Power of Diversity:

Cultural Intelligence

Managing Cultural Differences

Working on Cross-Cultural Communication and Business Challenges

by Vadim Kotelnikov personal logo Vadim Kotelnikov and Anastasia Bibikova

    

 

"Tact is the ability to describe others as they see themselves." ~ Abraham Lincoln

 

 

Cultural Differences and Cross-Cultural Communication: Difference Meanings of the same gesture
 

 

Cross-Cultural Communication

Eye Contact

  • North Americans view direct eye contact as a sign of honesty

  • Asians view direct eye contact as a form of disrespect

Your People Skills 360

 

Working Together:

Six Fundamental Patterns of Cultural Differences1

  1. Different communication styles

  2. Different attitudes towards conflict

  3. Different approaches to completing tasks

  4. Different decision-making styles

  5. Different attitudes towards disclosure

  6. Different approaches to knowing

Managing Cultural Differences Beliefs and Values Perceptions The Power of Attitude Vadim Kotelnikov Decition Making Conflict Resolution Effective Communication Knowledge Cultural Intelligence

Cross-cultural Differences / Cultural Differences - Six Fundamental Patterns of Cultural Differences

Cross-Cultural Communication

Hopes and Fears2

Hopes:

  • the possibility of dialogue... More

The GE Leadership Effectiveness Survey (LES)

Ten3 Global Business Learning Report Ten3 Global Business Self-Learning Report Ten3 e-Coaching Products HARNESSING CULTURAL INTELLIGENCE (CQ) mini-course AUSTRALIA (list of Ten3 Licensed Consultants and Trainers) CANADA (list of Ten3 Licensed Consultants and Trainers) CHINA (list of Ten3 Licensed Consultants and Trainers) GERMANY (list of Ten3 Licensed Consultants and Trainers) INDIA (list of Ten3 Licensed Consultants and Trainers) SINGAPORE (list of Ten3 Licensed Consultants and Trainers) SOUTH AFRICA (list of Ten3 Licensed Consultants and Trainers) UNITED KINGDOM (list of Ten3 Licensed Consultants and Trainers) UNITED STATES (list of Ten3 Licensed Consultants and Trainers) CECSI.ru - Russian Centre for Entrepreneurial Creativity and Systemic Innovation Cultural Intelligence (Ten3 Global Business Learning Report - Africa, Asia-Pacific, Europe, North America, South America)

Ten3 Global Business Self-Learning Report

What Leaders Strive To Learn = Where the World is going

India     United Kingdom     United States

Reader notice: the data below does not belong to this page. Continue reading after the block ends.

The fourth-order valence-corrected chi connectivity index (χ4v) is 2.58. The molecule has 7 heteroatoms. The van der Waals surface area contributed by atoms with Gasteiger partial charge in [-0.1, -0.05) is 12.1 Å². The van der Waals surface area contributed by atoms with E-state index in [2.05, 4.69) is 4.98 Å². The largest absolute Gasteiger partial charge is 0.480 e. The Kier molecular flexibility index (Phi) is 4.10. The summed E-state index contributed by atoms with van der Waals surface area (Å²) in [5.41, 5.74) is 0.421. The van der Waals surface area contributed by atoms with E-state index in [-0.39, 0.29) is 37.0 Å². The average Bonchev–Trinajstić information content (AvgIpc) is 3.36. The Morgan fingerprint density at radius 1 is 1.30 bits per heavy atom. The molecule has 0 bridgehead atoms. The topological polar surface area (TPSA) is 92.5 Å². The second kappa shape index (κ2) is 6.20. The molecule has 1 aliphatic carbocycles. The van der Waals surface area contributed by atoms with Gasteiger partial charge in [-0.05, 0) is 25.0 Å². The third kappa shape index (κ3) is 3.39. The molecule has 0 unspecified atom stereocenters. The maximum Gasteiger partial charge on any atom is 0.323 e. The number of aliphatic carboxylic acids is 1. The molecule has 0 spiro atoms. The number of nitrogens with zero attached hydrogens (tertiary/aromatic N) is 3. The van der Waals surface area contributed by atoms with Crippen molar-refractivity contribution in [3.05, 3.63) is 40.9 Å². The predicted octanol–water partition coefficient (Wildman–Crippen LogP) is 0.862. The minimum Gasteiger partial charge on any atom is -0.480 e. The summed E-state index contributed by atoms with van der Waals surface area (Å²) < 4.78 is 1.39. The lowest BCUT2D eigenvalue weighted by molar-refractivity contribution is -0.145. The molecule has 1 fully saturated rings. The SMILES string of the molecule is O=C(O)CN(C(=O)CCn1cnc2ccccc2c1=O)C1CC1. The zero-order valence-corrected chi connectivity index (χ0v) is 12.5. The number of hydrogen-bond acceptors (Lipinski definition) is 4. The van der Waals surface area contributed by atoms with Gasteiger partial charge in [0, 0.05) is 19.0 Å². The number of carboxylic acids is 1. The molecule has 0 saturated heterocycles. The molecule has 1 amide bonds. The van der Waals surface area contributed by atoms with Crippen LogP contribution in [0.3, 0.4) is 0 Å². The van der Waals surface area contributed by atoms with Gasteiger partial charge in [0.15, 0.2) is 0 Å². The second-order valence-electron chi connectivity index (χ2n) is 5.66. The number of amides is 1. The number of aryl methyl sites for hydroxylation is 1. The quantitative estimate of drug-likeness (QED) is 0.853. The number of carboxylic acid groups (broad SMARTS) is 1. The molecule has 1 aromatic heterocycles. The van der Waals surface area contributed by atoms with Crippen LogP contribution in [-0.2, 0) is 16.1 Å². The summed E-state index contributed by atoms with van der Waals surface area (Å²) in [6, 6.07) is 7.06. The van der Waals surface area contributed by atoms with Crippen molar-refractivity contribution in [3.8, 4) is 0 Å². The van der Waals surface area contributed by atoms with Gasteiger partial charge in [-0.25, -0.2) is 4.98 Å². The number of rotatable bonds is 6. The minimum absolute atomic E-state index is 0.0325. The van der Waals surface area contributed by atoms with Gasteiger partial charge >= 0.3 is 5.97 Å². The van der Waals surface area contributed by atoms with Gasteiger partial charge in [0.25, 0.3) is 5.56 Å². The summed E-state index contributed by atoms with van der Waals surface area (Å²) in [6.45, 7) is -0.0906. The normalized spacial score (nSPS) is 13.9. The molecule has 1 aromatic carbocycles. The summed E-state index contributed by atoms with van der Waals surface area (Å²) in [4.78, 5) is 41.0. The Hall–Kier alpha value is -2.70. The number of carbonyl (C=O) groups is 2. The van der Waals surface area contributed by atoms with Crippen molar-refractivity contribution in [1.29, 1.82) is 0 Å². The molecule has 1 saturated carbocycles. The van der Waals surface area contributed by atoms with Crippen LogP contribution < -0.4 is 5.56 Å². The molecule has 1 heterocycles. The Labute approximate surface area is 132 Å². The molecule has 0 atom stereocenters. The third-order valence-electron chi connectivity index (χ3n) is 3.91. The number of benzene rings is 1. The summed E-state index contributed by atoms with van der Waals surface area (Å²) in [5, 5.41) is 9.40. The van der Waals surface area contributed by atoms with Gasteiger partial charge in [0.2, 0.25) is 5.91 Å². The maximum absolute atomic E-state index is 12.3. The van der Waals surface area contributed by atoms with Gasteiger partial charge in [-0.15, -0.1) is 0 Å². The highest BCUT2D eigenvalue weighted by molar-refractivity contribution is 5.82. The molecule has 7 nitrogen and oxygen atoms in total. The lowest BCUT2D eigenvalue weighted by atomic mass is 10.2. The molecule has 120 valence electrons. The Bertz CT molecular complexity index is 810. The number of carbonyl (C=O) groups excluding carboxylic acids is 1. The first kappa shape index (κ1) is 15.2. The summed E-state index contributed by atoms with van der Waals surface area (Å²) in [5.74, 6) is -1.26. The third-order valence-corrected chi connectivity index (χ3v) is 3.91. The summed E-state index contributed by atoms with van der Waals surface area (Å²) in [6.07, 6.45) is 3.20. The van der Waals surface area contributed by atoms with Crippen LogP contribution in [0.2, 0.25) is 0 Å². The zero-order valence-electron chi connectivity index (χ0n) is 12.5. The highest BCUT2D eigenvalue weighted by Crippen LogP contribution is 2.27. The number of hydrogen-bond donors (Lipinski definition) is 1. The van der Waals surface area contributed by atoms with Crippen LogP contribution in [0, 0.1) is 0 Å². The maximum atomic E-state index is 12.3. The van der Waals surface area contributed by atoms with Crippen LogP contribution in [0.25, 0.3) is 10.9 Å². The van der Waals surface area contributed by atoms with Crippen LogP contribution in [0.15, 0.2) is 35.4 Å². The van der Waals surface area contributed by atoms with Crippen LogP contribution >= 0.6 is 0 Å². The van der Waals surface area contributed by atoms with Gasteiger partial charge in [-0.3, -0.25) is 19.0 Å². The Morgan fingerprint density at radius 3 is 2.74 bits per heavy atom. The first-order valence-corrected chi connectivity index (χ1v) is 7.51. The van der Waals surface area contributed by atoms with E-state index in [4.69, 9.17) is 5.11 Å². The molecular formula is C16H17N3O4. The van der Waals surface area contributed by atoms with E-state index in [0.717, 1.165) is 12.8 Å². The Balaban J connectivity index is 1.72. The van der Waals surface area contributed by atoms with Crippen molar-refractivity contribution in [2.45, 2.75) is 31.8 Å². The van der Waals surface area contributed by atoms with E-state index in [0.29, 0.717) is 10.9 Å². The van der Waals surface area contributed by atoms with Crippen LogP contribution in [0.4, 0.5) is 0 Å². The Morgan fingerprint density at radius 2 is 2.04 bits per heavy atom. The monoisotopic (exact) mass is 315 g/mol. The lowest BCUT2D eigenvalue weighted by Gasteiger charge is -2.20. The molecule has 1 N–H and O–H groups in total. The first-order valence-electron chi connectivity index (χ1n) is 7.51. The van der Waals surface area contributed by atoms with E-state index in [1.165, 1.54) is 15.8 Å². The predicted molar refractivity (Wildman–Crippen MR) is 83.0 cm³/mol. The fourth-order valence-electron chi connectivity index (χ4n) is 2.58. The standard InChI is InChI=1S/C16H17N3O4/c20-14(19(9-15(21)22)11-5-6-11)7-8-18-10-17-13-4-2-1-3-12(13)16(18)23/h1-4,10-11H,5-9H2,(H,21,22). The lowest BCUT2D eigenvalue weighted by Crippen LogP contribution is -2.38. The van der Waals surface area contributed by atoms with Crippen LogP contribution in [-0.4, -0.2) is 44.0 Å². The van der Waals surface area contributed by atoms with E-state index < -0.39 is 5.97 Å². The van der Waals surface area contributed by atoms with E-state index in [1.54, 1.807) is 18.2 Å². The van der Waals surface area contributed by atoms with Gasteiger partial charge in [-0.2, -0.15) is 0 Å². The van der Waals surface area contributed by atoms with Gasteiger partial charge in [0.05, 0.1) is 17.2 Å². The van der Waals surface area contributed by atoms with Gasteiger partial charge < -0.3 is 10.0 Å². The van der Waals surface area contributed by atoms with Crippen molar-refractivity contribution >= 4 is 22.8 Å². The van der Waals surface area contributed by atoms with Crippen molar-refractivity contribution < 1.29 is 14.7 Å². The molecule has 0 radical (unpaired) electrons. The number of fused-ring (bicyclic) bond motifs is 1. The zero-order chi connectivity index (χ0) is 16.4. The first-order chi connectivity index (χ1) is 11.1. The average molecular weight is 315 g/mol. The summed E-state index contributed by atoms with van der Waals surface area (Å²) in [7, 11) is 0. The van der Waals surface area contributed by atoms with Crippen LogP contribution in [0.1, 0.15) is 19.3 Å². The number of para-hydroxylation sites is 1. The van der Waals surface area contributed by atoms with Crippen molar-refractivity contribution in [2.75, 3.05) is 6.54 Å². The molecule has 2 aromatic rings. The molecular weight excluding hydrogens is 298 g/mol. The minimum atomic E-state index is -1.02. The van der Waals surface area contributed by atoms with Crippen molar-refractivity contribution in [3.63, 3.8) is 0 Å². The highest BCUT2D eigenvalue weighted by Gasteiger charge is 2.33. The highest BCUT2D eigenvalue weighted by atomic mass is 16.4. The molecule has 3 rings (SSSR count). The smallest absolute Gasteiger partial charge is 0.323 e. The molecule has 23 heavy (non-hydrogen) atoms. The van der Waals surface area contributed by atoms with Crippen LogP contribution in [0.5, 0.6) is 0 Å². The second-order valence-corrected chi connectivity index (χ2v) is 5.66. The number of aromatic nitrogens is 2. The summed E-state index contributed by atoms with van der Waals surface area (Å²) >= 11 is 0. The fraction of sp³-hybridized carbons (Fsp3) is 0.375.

More countries and learning areas

Most Common Causes of Joint Venture Failure

According to a recent survey, only 44% of CEOs of JVs characterized their venture as "very successful".

The most common causes of failure cited by CEOs are:

  • Cultural differences (49%) ... More

Structuring a Strategic Alliance

10 Questions To Answer

  1. How good are you in managing cultural differences?... More

Leveraging Diversity: a Managerial Approach

Unleashing the Power of Integrated Opposites

Balanced Organization: 5 Basic Elements

The Power of Balance

Humorous Tips from Men: 25 Rules for Women

  • If something we said can be interpreted two ways, and one of the ways makes you sad or angry, we meant the other one.

  • Foreign films are best left to foreigners. (Unless it's Bruce Lee or some war flick where it doesn't really matter what they're saying anyway.)... More

 

 

 

 

New Product Development (NPD)

Shift To New Approaches: 7 Reasons

  • Designers research into total human experience, not merely customer experience. Today, many companies create such new jobs as cognitive psychologists, social anthropologists, cross-cultural specialists who adapt products of global brands to markets with different values and mentality, as well as ethnographers... More

12 Tips for Global Business Travelers

  1. Learn something about the country, local customs, and cultural sensitivities to avoid making faux pas while abroad... More

What is Culture?

Culture in general is concerned with beliefs and values on the basis of which people interpret experiences and behave, individually and in groups. Broadly and simply put, "culture" refers to a group or community with which you share common experiences that shape the way you understand the world.

The same person, thus, can belong to several different cultures depending on his or her birthplace; nationality; ethnicity; family status; gender; age; language; education; physical condition; sexual orientation; religion; profession; place of work and its corporate culture.